She doesn’t believe in scare tactics.  Though it’s true that media is degrading, particularly VHS media, Legacy Republic frowns on scaring customers into getting every linear foot of video and film in the house digitized.  The mission is to get important memories out of closets and to share them with family.

Which is why, Sharleen explains, Legacy Republic prefers the person-to-person relationship model rather than a traditional sales force.  In fact, Legacy Republic trains their Legacy Makers to back away from “selling.” Instead, they are coached to simply help customers and trust that sales opportunities will develop organically—or not—out of trusted relationships.

Choosing the Moments that Matter

Which moments matter?

A case in point of posed versus un-posed photos. Of course, on the left is the question of why my mom would have cut my bangs so short before a formal portrait. However, the photo on the right portrays a more typical story of how my sister entertained herself sticking her finger in my ear. And why I didn’t seem to mind.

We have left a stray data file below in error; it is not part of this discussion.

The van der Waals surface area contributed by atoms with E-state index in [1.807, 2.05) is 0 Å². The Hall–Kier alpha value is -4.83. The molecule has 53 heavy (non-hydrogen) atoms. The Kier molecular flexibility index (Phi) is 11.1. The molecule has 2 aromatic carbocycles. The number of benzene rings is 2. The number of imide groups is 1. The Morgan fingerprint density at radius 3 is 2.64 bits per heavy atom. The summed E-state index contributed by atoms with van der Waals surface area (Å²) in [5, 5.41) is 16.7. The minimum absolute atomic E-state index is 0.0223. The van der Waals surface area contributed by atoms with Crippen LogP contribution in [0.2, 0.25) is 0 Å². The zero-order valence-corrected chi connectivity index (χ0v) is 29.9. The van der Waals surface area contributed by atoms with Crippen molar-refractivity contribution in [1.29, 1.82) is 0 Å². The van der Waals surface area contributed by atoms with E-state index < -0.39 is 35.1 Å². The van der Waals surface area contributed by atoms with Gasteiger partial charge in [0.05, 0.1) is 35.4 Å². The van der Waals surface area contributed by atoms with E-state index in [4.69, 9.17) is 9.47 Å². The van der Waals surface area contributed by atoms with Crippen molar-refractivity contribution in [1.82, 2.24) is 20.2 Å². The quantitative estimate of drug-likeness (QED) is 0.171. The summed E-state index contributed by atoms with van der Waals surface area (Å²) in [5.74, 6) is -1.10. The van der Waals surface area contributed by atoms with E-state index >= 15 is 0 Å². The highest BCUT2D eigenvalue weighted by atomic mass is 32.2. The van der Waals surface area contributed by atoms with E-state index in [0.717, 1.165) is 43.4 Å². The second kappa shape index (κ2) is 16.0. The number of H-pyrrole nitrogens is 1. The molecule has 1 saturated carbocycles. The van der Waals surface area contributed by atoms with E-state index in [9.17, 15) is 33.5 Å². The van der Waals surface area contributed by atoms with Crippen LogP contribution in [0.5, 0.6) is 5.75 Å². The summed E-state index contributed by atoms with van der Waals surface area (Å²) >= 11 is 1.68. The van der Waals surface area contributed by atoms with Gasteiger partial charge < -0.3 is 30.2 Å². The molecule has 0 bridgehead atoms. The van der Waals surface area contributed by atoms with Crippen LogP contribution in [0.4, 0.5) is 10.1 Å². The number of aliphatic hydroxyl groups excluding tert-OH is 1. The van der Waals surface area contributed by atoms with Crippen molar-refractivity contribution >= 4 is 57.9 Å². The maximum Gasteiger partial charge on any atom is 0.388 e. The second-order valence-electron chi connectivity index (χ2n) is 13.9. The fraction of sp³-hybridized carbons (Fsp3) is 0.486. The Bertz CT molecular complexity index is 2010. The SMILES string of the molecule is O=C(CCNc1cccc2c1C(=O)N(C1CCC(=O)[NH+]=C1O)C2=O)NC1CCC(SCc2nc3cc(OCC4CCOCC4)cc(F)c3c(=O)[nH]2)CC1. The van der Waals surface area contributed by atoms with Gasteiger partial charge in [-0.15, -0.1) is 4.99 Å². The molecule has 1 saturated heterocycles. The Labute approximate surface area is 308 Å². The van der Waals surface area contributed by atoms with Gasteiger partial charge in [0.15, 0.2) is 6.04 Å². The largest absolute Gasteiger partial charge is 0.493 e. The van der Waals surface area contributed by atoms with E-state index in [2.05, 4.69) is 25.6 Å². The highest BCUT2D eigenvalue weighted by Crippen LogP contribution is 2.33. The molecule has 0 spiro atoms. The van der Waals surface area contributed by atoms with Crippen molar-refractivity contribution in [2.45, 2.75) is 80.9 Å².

Sharleen and Brian gave a presentation at RootsTech on choosing those moments that matter.  In it, they stressed that the moments that matter are not necessarily the ones in which everyone wears in coordinated outfits and stands in front of an attractive backdrop. It might not even be the one with perfect focus and composition. Rather, they’re the ones that express a moment of personalities and relationships. The ones that give rise to stories. That’s a valuable takeaway for storytellers.

Your Turn:

There are stories lurking in your closets. Look back at media—still or film or video—and choose a couple of ones that have stories which flow from them.  Now go tell those stories!

Mar 062017
 

When we’re writing our family’s history, we tend to skip over the family health stories.

EKG family health Stories

Have you written about your own or family health stories? Image adapted from “EKG Komplex” by Shizhao, licensed under Creative Commons 2.0 Germany